The premium Brazilian restaurant chain Fogo de Chao (FOGO) is going public today, with shares trading on the Nasdaq under the ticker “FOGO.”
You might not know much about the steakhouse, but seeing as this is the fourth restaurant to go public in 2015 — and the other three are all trading well above their IPO prices — you should make yourself familiar with the FOGO IPO.
Founded in 1979, the restaurant began with one humble location in Porto Alegre, Brazil, and didn’t open its second store until 1987. Today, the company has 37 locations — 10 in Brazil, one in Mexico and the rest in the U.S. — and plans to open five or six new locations this year.
Even though the company was founded 36 years ago, there’s still plenty of room left for growth, which is why we’re seeing investor demand for the FOGO IPO.
Here are three things you should know about it as it begins trading Friday:
FOGO IPO Price of $20 Is Above Prior Range
Fogo de Chao priced at $20 per share, above its previous $16-to-$18 price range. Considering the popularity of IPOs in the stock market today, that’s not too shocking. In fact, we saw the Fitbit (FIT) IPO do the exact same thing yesterday, going public at $20 per share after previously outlining a Fitbit IPO price range between $17 and $19 a share.
With the company selling more than 4.4 million shares at those levels, the $20 FOGO IPO price translates into more than $88.2 million raised. The Fogo de Chao IPO was underwritten by JPMorgan (JPM) and Jefferies, along with five other underwriters, who collectively have options to exercise an additional 661,764 shares.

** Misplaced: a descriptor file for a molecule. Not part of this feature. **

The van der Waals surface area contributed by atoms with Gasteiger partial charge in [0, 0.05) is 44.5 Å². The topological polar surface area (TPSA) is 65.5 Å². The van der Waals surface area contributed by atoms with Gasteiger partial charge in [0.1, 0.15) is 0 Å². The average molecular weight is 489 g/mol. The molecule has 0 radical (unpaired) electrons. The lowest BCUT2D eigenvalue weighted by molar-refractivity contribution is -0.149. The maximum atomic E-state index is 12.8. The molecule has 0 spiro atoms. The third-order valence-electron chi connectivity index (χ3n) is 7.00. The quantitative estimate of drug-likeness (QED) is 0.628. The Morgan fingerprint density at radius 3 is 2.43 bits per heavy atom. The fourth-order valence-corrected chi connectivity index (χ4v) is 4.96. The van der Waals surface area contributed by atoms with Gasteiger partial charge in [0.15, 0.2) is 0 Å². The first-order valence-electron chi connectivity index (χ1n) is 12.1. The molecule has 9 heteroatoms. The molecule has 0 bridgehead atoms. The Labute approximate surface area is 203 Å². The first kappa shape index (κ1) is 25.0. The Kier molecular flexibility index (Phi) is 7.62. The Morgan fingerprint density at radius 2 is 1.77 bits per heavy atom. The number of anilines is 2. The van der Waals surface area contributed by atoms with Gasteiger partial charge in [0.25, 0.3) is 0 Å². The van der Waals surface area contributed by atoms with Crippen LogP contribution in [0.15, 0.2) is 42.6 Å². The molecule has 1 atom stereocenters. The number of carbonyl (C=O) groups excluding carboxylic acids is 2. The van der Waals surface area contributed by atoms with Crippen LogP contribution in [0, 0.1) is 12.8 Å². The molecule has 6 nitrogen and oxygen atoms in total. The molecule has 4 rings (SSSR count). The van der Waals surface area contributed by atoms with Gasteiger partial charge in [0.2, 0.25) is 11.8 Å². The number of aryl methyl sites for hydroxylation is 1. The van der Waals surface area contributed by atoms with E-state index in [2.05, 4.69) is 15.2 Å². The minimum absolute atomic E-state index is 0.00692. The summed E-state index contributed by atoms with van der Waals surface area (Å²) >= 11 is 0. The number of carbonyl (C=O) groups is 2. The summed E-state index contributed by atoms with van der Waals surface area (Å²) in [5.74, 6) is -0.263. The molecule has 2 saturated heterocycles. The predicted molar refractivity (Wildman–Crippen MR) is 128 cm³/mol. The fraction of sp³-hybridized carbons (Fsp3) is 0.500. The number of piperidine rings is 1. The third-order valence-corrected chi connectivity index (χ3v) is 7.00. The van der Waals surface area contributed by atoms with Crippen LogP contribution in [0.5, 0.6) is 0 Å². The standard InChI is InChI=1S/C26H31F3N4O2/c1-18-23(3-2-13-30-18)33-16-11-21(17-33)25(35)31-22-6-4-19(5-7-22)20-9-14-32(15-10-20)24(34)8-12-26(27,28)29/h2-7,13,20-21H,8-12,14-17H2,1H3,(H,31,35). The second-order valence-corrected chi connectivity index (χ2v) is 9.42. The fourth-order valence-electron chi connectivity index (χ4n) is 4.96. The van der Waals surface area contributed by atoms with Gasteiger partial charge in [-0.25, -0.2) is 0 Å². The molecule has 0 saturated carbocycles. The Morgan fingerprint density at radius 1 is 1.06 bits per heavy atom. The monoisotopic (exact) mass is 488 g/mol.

Assuming the underwriters do exercise, the valuation of Fogo de Chao will be $545 million — a little more than two times FOGO revenue last year, which clocked in at $262 million.
The Company Swung to a Profit Last Year
FOGO is unlike 2015’s previous restaurant IPOs, which were all casual or fast food companies: Wingstop (WING), Bojangles’ (BOJA), and Shake Shack (SHAK). Fogo de Chao, on the other hand, competes with the likes of Ruth’s Hospitality Group (RUTH) and Del Frisco’s (DFRG).
In 2014, Fogo grew revenue by about 20% year-over-year to $262 million. But more importantly, after losing $937,000 in 2013, it swung to a $17 million profit last year.
Using Proceeds to Pay Down Debt
What exactly will the funds from the FOGO IPO be used for? Paying down the company’s debt, which will cut its interest expenses dramatically and serve to boost Fogo’s bottom line going forward. Along with funds from a new credit facility, the company will pay down $246.5 million in debt.
With some of that debt carrying interest rates of Libor + 9.5%, that’s not a bad idea.
It may not be the most exciting use of funds, but it should help the company look even more attractive to investors going forward.
As of this writing, John Divine did not hold a position in any of the aforementioned securities. You can follow him on Twitter at @divinebizkid or email him at firstname.lastname@example.org.
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